Maura Sargent has been missing for over a month, and Blue and her raven boys are spelunking in Cabeswater, hunting for Glendower and Maura both. The man who hired someone to retrieve the Greywaren has come to town to do the job himself, and he’s brought backup. Blue does not pay reliable enough attention to whether Gansey is or is not wearing a rain-spattered Aglionby sweater at any given moment, and the answer to everyone’s questions seems to be in a mountain cave, which sings into Adam’s deaf ear and whose owner insists that it’s cursed.

Two processes are befalling the characters in the Raven Cycle. First, they are growing from variously broken teenagers into the working-order versions of themselves they have the capacity to become. Second, they are developing into powerfully magical people you don’t want to fuck with. Stiefvater knits these two things so tightly together that they become component parts of one and the same process: As Blue settles more comfortably into the feeling of belonging to her group, she’s also evolving a better and better sense of the value of her particular gifts and the ways she can usefully deploy them. [Adam example redacted for spoiler reasons]

They’re also discovering what readers knew all along: that they’re stronger together than apart. You see this particularly with Adam and Ronan, the two who have tapped into the fierce, unpredictable power of Cabeswater, and who can do some truly remarkable things when they’re working together. There’s a nice symmetry between Kavinsky’s shitty, amoral tutelage of Ronan in The Dream Thieves and Ronan’s clear-eyed confidence in Adam throughout Blue Lily Lily Blue. Both boys are pushing someone else to be more than what they’re currently being; but where Kavinsky was telling Ronan, Be more like me, Ronan’s telling Adam, Be more like you. It is super lovely.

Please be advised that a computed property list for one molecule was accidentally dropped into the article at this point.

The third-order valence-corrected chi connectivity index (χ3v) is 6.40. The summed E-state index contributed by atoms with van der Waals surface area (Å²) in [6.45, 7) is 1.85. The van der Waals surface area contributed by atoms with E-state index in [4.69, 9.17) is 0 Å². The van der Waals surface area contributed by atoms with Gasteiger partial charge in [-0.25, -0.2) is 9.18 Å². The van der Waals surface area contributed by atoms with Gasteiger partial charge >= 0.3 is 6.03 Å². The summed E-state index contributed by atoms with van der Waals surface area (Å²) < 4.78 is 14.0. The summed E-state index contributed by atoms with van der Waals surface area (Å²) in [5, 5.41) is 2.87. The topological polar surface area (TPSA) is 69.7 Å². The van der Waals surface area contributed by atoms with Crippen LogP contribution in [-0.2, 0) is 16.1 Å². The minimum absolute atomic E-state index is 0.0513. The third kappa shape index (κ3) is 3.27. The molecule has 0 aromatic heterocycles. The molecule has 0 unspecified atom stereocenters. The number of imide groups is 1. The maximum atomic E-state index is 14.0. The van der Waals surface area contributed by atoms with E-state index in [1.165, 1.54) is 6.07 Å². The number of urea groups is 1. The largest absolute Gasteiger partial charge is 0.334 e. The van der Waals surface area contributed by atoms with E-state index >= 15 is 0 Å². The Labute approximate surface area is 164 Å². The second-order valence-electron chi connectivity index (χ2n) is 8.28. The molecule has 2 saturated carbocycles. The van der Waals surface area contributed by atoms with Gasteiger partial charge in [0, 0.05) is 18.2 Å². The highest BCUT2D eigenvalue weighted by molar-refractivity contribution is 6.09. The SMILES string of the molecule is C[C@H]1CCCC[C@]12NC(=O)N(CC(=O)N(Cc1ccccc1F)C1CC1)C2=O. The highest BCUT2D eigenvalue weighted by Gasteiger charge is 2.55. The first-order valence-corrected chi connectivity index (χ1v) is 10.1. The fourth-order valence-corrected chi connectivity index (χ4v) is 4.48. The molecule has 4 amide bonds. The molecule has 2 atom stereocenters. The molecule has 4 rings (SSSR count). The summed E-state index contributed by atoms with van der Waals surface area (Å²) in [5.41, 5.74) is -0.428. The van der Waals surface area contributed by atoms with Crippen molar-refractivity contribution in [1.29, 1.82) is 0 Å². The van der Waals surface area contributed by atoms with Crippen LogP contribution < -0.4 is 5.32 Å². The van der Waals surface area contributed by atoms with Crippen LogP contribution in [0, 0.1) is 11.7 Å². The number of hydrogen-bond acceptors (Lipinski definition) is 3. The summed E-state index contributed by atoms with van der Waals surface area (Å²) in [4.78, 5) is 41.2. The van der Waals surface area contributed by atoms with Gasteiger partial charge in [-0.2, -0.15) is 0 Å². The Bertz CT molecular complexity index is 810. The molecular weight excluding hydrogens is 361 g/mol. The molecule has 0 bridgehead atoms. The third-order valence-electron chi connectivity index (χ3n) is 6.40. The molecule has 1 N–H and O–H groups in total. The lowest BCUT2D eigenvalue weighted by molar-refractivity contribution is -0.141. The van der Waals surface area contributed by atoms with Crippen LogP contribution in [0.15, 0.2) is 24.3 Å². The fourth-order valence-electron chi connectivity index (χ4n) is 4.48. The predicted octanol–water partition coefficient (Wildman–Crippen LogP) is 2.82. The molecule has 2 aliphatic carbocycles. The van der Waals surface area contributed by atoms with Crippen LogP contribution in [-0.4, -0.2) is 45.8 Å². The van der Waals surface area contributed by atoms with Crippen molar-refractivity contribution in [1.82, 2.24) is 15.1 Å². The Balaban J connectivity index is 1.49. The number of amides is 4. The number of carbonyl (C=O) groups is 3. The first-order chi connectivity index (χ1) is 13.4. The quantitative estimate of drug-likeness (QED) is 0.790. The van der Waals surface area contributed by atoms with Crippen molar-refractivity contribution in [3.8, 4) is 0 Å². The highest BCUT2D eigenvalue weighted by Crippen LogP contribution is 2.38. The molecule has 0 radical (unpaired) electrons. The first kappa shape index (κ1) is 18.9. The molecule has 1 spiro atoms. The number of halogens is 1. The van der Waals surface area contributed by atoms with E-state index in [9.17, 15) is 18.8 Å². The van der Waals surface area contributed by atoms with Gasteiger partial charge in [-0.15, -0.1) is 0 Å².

Blue and Gansey are still in the throes of Doomed Love. Maggie Stiefvater does her best to get to me by having Gansey give Blue his coat and then teach her how to drive stick shift, and look, I am not made of stone, standard transmission cars are amazing and nothing says love like making sure the other person is warm enough, but still, so far I like Blue and Gansey separately more than I like them together. Or rather, I like them together fine when they are joking about faxes from hell, and less when they start getting all Doomed about their Love. It’s not them; it’s the Doomedness of their Love.